It’s not that all IP-reliant projects are inherently bad and all original concepts are inherently good. For every movie as terrible (albeit entertainingly so) as Venom, there’s a legitimate Best Picture nominee in Black Panther. And just because an idea is original doesn’t mean it’s worthwhile—may we never forget Paramount’s Monster Trucks. But with nearly all of the biggest box office hits in recent years heavily leaning toward preexisting IP, the scales are tipped, and movies like Bad Times are at risk of being swallowed completely. It certainly doesn’t help that Bad Times already faces an uphill climb, entering the box office during the second weekend of smash hits in Venom and A Star Is Born, and opening alongside a presumptive Oscar nominee in Damien Chazelle’s First Man. Bad Times is ideal counterprogramming, and it and movies like it ought to be appreciated as such, but even bolstered by likable actors like Bridges, Hamm, and Hemsworth, the movie might not be able to break out in such a crowded space.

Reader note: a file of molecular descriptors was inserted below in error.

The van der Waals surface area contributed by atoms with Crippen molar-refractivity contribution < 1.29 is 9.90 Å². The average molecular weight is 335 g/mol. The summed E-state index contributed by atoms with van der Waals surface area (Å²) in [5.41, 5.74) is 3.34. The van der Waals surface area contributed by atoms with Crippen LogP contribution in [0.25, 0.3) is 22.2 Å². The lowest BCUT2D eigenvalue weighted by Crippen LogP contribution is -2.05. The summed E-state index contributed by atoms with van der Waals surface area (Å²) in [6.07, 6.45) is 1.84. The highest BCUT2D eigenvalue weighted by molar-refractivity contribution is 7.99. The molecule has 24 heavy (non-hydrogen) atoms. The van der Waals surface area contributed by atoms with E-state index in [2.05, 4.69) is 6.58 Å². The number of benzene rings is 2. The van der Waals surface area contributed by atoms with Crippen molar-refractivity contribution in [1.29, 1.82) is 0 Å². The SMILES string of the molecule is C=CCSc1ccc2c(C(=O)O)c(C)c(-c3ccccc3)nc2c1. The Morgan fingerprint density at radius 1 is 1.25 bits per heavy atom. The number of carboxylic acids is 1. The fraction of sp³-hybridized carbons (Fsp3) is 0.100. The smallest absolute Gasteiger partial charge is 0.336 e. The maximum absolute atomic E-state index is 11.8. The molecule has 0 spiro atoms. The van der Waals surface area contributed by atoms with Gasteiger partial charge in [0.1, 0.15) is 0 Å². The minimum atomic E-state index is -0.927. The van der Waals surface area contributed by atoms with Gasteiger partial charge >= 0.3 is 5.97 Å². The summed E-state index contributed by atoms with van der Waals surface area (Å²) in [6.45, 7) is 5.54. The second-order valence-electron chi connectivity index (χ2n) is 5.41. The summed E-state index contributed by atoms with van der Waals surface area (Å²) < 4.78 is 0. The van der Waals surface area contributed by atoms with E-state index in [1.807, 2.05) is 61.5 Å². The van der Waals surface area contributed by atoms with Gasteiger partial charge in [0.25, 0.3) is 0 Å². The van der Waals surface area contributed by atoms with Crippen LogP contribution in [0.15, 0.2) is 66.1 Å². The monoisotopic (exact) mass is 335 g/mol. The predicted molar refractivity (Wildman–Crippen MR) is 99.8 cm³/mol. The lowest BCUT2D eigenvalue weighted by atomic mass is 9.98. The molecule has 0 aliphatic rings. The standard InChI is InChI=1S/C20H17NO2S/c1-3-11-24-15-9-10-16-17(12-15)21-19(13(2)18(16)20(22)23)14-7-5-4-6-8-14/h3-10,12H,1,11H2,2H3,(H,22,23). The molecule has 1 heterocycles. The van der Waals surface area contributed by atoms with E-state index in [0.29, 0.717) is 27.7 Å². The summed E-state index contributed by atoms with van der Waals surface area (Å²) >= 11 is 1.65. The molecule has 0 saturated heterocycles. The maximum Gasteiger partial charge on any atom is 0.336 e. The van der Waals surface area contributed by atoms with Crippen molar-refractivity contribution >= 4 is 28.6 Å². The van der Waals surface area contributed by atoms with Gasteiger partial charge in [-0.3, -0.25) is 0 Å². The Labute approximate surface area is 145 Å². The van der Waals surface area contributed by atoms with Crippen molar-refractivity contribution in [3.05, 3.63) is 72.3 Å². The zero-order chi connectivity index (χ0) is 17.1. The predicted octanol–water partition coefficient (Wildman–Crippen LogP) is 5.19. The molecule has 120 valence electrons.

And that’s a shame. Not only for the reverberative effects of another original project turning into a sunk cost, but because Bad Times is a worthy, distinctive film. The guests at the El Royale might be going through hell, but watching the chaos unfurl around them merits a check in, with or without the sweaty #HemsAbs as window dressing.